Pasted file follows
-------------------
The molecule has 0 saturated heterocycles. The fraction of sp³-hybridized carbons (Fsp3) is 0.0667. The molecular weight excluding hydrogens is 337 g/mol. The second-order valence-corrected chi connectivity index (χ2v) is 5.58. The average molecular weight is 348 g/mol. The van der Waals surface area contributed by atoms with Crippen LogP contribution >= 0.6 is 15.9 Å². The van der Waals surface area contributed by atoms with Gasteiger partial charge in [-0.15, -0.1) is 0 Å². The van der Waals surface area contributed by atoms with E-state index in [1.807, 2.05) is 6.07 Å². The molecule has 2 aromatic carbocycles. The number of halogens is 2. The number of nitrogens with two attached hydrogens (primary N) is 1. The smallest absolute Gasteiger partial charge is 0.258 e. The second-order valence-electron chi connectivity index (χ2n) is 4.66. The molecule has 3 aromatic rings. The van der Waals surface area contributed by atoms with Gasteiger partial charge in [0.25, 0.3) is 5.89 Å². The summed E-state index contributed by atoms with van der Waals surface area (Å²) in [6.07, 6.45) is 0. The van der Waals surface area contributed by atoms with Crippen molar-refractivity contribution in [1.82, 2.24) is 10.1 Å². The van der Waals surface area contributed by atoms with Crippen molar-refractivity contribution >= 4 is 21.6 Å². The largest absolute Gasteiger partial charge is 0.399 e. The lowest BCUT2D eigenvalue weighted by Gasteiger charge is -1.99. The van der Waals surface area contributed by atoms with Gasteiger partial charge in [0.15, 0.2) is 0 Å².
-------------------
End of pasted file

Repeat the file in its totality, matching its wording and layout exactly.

The molecule has 0 saturated heterocycles. The fraction of sp³-hybridized carbons (Fsp3) is 0.0667. The molecular weight excluding hydrogens is 337 g/mol. The second-order valence-corrected chi connectivity index (χ2v) is 5.58. The average molecular weight is 348 g/mol. The van der Waals surface area contributed by atoms with Crippen LogP contribution >= 0.6 is 15.9 Å². The van der Waals surface area contributed by atoms with Gasteiger partial charge in [-0.15, -0.1) is 0 Å². The van der Waals surface area contributed by atoms with E-state index in [1.807, 2.05) is 6.07 Å². The molecule has 2 aromatic carbocycles. The number of halogens is 2. The number of nitrogens with two attached hydrogens (primary N) is 1. The smallest absolute Gasteiger partial charge is 0.258 e. The second-order valence-electron chi connectivity index (χ2n) is 4.66. The molecule has 3 aromatic rings. The van der Waals surface area contributed by atoms with Gasteiger partial charge in [0.25, 0.3) is 5.89 Å². The summed E-state index contributed by atoms with van der Waals surface area (Å²) in [6.07, 6.45) is 0. The van der Waals surface area contributed by atoms with Crippen molar-refractivity contribution in [1.82, 2.24) is 10.1 Å². The van der Waals surface area contributed by atoms with Crippen molar-refractivity contribution >= 4 is 21.6 Å². The largest absolute Gasteiger partial charge is 0.399 e. The lowest BCUT2D eigenvalue weighted by Gasteiger charge is -1.99. The van der Waals surface area contributed by atoms with Gasteiger partial charge in [0.15, 0.2) is 0 Å².